The actions that led up to the financial crash of 2008 were arguably filled with errors and miscalculations. However, what many Americans are just starting to find out is the fact that several individuals involved in the crash either profited or otherwise behaved in a fashion that many would view as criminal.
Add former Treasury Secretary and Goldman Sachs CEO Henry “Hank” Paulson to the list of implicated crash-related individuals.
. . . in July 2008, then-Treasury Secretary Paulson met with several hedge fund managers and told them that a government takeover of Fannie Mae and Freddie Mac was a very real possibility.
Why is this shocking? Consider the fact that just a week before informing hedge fund managers that the Fed would be moving in on Fannie and Freddie, Paulson testified before the U.S. Senate (as well as various media outlets) that government intervention in Fannie and Freddie was near “impossible.”
And of course the government did indeed intervene on behalf Fannie and Freddie, at a great cost to the taxpayer.
Business Insider reports:
. . . the group of managers could have profited off the the information Paulson gave them, but it is not clear if the hedge funders at the meeting were trading Fannie and Freddie shares at the time and it is near impossible to track "firm-specific short stock stales" using public documents. There has been no evidence that the managers traded on Paulson's information.
These facts have led various law professors to conclude that, although questionable, Paulson did not explicitly engage in illegal behavior.
But it doesn’t change the fact that he disclosed sensitive, non-public information to a group of men who stood to profit from said disclosure.
William Black, associate professor of economics and law at the University of Missouri-Kansas City, "can’t understand why Paulson felt [compelled] to share the Treasury Department’s plan with the fund managers,” reports Bloomberg.
“You just never ever do that as a government regulator -- transmit nonpublic market information to market participants,” says Black, who’s a former general counsel at the Federal Home Loan Bank of San Francisco. “There were no legitimate reasons for those disclosures.”
Janet Tavakoli, founder of Chicago-based financial consulting firm Tavakoli Structured Finance Inc., says the meeting fits a pattern.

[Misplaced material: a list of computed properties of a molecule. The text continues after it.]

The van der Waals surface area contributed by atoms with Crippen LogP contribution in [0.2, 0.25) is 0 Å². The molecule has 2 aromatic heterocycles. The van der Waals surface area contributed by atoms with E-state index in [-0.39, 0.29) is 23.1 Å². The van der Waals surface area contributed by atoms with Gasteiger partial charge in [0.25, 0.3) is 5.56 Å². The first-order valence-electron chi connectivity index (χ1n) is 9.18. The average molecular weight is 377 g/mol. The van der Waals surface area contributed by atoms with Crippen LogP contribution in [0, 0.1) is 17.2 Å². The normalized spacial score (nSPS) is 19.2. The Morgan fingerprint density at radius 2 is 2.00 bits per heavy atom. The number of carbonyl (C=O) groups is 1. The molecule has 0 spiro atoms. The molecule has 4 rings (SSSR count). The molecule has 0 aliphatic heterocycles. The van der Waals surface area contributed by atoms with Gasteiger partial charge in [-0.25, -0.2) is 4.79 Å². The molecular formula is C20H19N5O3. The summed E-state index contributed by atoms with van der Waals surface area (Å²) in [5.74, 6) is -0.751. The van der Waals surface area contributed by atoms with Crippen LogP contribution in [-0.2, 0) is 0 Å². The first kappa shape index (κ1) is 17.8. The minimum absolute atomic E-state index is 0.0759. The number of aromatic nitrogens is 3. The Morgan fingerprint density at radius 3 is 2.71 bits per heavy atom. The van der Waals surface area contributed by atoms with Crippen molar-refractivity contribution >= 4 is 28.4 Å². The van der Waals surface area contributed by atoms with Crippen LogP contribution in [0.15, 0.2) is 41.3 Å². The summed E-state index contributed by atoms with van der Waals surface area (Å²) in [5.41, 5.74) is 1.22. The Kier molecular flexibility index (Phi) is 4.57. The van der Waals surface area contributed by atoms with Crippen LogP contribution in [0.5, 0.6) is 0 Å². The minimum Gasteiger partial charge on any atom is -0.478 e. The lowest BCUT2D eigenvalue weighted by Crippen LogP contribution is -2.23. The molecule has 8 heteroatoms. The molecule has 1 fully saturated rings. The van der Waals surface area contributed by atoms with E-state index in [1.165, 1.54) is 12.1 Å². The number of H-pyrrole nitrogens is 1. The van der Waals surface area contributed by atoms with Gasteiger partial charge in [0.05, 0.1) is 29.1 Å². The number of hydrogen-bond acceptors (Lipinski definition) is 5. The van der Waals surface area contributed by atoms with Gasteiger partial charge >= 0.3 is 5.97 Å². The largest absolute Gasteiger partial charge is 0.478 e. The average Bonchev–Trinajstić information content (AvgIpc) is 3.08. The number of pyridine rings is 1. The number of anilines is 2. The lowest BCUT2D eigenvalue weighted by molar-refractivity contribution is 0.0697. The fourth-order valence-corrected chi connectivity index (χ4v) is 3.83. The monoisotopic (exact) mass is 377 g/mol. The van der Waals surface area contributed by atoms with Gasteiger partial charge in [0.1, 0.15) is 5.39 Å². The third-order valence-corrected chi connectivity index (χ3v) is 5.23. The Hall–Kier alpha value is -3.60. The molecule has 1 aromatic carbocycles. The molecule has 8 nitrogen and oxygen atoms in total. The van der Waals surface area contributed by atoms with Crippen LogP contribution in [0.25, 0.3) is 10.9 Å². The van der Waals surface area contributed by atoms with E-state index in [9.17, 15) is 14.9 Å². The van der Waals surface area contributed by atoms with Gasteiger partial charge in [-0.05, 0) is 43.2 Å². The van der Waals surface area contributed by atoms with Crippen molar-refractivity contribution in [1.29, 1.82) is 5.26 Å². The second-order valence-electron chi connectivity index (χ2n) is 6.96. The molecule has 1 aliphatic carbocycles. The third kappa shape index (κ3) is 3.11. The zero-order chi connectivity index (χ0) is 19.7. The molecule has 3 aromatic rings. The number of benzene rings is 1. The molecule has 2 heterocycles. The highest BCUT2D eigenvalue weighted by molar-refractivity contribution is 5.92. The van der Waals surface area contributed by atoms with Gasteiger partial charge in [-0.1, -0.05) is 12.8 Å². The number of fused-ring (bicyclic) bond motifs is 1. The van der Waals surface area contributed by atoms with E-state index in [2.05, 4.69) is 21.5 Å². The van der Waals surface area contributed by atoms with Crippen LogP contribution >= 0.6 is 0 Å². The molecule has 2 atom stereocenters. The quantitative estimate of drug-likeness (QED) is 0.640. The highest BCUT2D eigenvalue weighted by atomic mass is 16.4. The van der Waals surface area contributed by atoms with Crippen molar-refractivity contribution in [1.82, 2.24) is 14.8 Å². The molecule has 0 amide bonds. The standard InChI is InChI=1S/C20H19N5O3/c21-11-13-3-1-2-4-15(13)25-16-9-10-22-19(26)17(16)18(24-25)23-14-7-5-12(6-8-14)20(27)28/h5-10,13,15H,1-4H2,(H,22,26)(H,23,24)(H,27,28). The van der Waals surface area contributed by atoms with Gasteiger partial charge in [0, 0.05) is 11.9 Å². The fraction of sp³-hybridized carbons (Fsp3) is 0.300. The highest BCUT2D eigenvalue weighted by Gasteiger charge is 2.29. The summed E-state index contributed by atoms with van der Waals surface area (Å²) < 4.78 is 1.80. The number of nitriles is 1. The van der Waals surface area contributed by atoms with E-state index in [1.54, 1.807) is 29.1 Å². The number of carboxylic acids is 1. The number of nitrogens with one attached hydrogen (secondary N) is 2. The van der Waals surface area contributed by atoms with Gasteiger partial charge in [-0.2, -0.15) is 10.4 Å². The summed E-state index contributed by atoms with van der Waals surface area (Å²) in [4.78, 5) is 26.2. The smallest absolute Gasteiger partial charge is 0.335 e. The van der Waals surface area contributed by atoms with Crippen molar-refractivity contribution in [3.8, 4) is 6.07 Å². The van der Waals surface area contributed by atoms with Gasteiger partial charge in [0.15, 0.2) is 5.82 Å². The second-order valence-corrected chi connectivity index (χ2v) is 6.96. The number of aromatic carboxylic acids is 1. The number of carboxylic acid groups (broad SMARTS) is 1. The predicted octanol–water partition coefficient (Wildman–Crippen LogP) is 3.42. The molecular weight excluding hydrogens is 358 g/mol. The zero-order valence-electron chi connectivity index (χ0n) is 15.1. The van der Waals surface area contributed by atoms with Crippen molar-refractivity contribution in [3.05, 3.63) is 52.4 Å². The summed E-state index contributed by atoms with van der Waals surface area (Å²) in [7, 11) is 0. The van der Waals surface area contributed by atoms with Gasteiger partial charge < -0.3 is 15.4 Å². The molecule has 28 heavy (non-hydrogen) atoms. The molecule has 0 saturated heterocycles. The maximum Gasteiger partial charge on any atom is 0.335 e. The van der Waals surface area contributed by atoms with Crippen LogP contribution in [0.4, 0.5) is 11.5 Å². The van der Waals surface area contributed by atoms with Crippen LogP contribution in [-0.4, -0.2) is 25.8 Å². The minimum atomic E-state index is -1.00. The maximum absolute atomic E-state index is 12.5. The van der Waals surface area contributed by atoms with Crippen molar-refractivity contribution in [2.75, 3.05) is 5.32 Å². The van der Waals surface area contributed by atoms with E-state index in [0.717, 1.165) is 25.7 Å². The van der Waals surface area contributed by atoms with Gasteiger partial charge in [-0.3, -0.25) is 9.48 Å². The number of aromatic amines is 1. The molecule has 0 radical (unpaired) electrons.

“What is this but crony capitalism?” she asks. “Most people have had their fill of it.”
Needless to say, for a government official to leak market-sensitive information, even if by accident, is highly suspicious and oftentimes unethical.
“There’s a lot of government information out there, and the hedge funds are trying to get it,” says Richard Painter, a law professor at the University of Minnesota who advised the Bush administration on Paulson’s sale of his Goldman stock when he became Treasury secretary. “It’s a huge problem that has to be addressed.”
As Peter Schweizer has pointed out in his new book “Throw Them All Out,” various members of Congress have also been legally profiting from private market information.
How is it legal?
“The rules for what can or cannot be disclosed by government officials are often either unclear or nonexistent,” writes Teitelbaum.
Makes sense. Think about it: if you are a government official engaging in behavior that otherwise would be illegal, but is only legal because you “failed” to make a law against it, what are the voters going to do? Call a cop?
“The bottom line is that senior-level people in Washington, in the name of keeping in touch with their stakeholders, are tipping their hands,” says Adam Zagorin, a senior fellow at the Project on Government Oversight, a Washington watchdog group, in the Bloomberg article.
“You can’t prosecute them for insider trading if they didn’t trade the shares. You may not be able to even reprimand them. What the hell are the rules?”
Some argue that there is no case against Paulson.
An official such as the former Treasury Secretary has no legal obligation to keep material nonpublic information to himself, says Phillip Kaplan, partner for litigation at Manatt Phelps & Phillips LLP, where he specializes in securities and class-action cases.
“I don’t think a government person is liable,” he says. “He didn’t profit from the information or trade on it.”
Nevertheless, Paulson's actions (along with several others [Pelosi, Boehner, Bachus, Kerry, et alia]), has started a national conversation on the limits of political privilege in regards to the market.
“In the rapidly evolving world of insider-trading prosecutions, [the rules for politicians] could change,” says the University of Illinois’s Ribstein, adding that the U.S. Securities and Exchange Commission is retooling the laws regarding insider trading. “SEC Enforcement Director Robert Khuzami, who can bring only civil cases, and the Justice Department, which can mount criminal prosecutions, have cast their net wide,” Ribstein says.
Was Paulson's admission just an honest mistake or is this just another reminder that many in Washington D.C. believe they are above the law?